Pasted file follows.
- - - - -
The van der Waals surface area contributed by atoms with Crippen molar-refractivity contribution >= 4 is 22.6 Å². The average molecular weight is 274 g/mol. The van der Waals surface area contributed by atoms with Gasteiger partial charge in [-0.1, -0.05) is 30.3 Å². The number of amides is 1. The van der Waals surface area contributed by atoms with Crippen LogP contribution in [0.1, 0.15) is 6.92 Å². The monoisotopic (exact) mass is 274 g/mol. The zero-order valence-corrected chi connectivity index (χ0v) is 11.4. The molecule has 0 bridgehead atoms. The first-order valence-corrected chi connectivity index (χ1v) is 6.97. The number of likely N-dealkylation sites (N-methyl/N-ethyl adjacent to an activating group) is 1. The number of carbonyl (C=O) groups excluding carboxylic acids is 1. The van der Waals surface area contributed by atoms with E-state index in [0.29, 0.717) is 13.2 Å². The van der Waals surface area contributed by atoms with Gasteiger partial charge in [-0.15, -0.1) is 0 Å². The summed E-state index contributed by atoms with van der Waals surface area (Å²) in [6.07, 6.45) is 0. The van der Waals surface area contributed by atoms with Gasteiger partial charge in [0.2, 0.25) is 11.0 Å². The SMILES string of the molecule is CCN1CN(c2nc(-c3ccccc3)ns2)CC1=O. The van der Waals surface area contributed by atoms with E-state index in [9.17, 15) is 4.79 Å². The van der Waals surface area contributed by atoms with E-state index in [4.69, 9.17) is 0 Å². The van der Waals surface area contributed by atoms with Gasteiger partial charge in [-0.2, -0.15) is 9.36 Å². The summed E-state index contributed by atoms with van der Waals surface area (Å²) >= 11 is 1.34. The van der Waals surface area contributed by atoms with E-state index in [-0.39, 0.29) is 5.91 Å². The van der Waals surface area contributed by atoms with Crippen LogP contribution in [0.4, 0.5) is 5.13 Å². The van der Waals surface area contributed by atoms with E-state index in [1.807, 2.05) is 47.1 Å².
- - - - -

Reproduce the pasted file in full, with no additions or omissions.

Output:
The van der Waals surface area contributed by atoms with Crippen molar-refractivity contribution >= 4 is 22.6 Å². The average molecular weight is 274 g/mol. The van der Waals surface area contributed by atoms with Gasteiger partial charge in [-0.1, -0.05) is 30.3 Å². The number of amides is 1. The van der Waals surface area contributed by atoms with Crippen LogP contribution in [0.1, 0.15) is 6.92 Å². The monoisotopic (exact) mass is 274 g/mol. The zero-order valence-corrected chi connectivity index (χ0v) is 11.4. The molecule has 0 bridgehead atoms. The first-order valence-corrected chi connectivity index (χ1v) is 6.97. The number of likely N-dealkylation sites (N-methyl/N-ethyl adjacent to an activating group) is 1. The number of carbonyl (C=O) groups excluding carboxylic acids is 1. The van der Waals surface area contributed by atoms with E-state index in [0.29, 0.717) is 13.2 Å². The van der Waals surface area contributed by atoms with Gasteiger partial charge in [-0.15, -0.1) is 0 Å². The summed E-state index contributed by atoms with van der Waals surface area (Å²) in [6.07, 6.45) is 0. The van der Waals surface area contributed by atoms with Gasteiger partial charge in [0.2, 0.25) is 11.0 Å². The SMILES string of the molecule is CCN1CN(c2nc(-c3ccccc3)ns2)CC1=O. The van der Waals surface area contributed by atoms with E-state index in [9.17, 15) is 4.79 Å². The van der Waals surface area contributed by atoms with E-state index in [4.69, 9.17) is 0 Å². The van der Waals surface area contributed by atoms with Gasteiger partial charge in [-0.2, -0.15) is 9.36 Å². The summed E-state index contributed by atoms with van der Waals surface area (Å²) >= 11 is 1.34. The van der Waals surface area contributed by atoms with E-state index in [-0.39, 0.29) is 5.91 Å². The van der Waals surface area contributed by atoms with Crippen LogP contribution in [0.4, 0.5) is 5.13 Å². The van der Waals surface area contributed by atoms with E-state index in [1.807, 2.05) is 47.1 Å².